Our approach

The approach to vocabulary instruction we initially developed was designed for use in classroom research that we undertook. It was aimed at developing flexible and multi-faceted representations of target words. Initially, we called such vocabulary instruction ‘rich’, but along the way, we changed the label to ‘robust’ instruction, as it seemed that this label captured our intention better. Below, we present the full range of components of robust instruction.

Introduce words through explanations in everyday connected language, rather than dictionary definitions

As we developed the instruction for our first study, we were quite dissatisfied with dictionary definitions for introducing word meanings to intermediate-grade students. We began to develop our own informal ways to explain the meanings, which we thought would be clearer and more helpful. This was the seed of our notion of student-friendly explanations. We became familiar with research showing that definitions are not effective for students ((Miller and Gildea, 1985) finitions more systematically (McKeown, 1993).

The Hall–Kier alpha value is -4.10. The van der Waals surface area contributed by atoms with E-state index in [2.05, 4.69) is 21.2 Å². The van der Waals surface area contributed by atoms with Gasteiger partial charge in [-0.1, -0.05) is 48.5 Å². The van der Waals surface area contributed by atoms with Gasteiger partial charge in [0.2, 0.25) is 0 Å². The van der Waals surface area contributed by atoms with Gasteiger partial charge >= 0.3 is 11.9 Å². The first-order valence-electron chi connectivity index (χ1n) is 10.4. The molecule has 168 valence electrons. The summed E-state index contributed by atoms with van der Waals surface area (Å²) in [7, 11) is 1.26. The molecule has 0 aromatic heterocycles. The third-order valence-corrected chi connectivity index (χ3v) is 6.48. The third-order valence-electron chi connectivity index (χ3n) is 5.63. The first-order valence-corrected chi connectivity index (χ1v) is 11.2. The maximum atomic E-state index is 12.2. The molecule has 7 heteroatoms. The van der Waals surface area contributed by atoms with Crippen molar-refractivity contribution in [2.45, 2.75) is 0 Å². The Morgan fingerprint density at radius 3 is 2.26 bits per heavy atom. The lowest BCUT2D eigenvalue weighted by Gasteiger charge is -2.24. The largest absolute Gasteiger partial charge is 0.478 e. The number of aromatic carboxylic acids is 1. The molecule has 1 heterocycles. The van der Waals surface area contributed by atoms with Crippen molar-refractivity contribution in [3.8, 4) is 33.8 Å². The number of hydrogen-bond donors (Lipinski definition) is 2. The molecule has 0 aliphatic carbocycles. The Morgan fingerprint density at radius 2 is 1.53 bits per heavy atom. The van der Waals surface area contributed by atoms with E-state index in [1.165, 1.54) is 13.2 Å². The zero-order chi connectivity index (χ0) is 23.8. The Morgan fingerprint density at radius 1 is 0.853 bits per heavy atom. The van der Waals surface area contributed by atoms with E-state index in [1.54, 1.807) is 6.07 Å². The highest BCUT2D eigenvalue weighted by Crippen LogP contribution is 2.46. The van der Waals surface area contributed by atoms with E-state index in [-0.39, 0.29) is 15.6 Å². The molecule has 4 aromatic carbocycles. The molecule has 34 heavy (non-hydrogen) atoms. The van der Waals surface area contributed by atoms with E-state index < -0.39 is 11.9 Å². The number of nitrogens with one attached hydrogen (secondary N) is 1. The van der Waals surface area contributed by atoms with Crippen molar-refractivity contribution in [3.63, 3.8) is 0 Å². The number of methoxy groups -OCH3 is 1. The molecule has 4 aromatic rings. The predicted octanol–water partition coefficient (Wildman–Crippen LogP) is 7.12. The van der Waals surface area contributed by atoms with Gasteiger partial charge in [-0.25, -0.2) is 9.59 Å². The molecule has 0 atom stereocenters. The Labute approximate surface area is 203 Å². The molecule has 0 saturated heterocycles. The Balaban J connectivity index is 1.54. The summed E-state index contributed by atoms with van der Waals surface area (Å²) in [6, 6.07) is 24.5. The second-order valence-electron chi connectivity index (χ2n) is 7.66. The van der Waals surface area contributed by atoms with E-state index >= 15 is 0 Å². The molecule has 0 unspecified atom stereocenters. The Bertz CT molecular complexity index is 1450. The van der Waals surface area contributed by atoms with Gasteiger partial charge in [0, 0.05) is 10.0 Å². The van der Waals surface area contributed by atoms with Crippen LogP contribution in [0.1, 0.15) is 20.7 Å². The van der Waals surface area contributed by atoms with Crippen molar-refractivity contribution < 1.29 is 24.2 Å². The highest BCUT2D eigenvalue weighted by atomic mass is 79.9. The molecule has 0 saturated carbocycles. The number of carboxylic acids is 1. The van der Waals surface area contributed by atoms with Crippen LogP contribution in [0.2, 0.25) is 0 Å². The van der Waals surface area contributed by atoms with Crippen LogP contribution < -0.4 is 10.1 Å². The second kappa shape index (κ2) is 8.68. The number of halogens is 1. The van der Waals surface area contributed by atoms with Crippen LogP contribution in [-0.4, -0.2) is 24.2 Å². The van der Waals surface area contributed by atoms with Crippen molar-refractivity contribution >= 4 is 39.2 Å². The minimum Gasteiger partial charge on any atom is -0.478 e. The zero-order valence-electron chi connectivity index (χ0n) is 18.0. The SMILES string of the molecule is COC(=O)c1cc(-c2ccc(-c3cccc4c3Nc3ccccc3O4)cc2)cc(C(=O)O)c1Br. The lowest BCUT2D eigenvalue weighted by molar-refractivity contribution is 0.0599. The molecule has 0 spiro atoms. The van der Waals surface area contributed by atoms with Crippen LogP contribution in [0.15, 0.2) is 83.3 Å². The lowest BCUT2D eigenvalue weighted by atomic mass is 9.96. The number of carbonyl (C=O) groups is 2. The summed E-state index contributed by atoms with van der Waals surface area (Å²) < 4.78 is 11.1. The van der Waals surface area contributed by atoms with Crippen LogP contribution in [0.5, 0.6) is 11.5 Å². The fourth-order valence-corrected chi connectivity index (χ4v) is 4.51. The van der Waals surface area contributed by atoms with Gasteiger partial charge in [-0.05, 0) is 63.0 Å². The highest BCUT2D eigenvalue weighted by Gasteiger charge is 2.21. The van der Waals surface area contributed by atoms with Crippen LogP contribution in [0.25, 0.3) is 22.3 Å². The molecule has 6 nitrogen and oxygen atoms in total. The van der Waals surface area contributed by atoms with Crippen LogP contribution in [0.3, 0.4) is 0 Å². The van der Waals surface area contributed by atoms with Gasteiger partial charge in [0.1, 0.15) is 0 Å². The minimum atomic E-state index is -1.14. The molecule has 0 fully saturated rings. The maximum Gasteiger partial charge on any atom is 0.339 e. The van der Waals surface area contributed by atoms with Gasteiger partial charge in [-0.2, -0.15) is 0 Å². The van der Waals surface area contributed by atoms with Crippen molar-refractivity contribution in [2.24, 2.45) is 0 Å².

Provide several contexts in which the word can be used

Several sources of evidence demonstrated to us the need to design into the instruction multiple and varied contexts for each word. One source was Curtis’s (Curtis et al., 1987) finding described above. Another was Werner and Kaplan’s classic study (Werner and Kaplan, 1952), showing that learners often imported features of the context into their developing understanding of an unfamiliar word. We found that, as former teachers, these sets of findings struck a chord of memory about students tending to stick to the context in which a word had been initially introduced. Thus, in the instruction we developed, multiple contexts were an important keystone.

Get students to interact with word meanings right away

A good explanation of word meaning and several contexts can provide a strong idea of a word’s meaning, but it is still static information. Towards developing deep understanding, a student needs to interact with word information in some way. This perspective connects with currents theories of learning, which stress the active nature of successful learning, as well as with conceptions about levels of word knowledge. We implemented the notion of interaction with word meaning by providing quick activities with the words as soon as their meanings were introduced. For example, after encountering an explanation for commotion, students might be asked, ‘Would there more likely be a commotion on the playground or in the library?’ and then asked to explain ‘why’.

Develop activities that require students to process the meanings of words in deep and thoughtful ways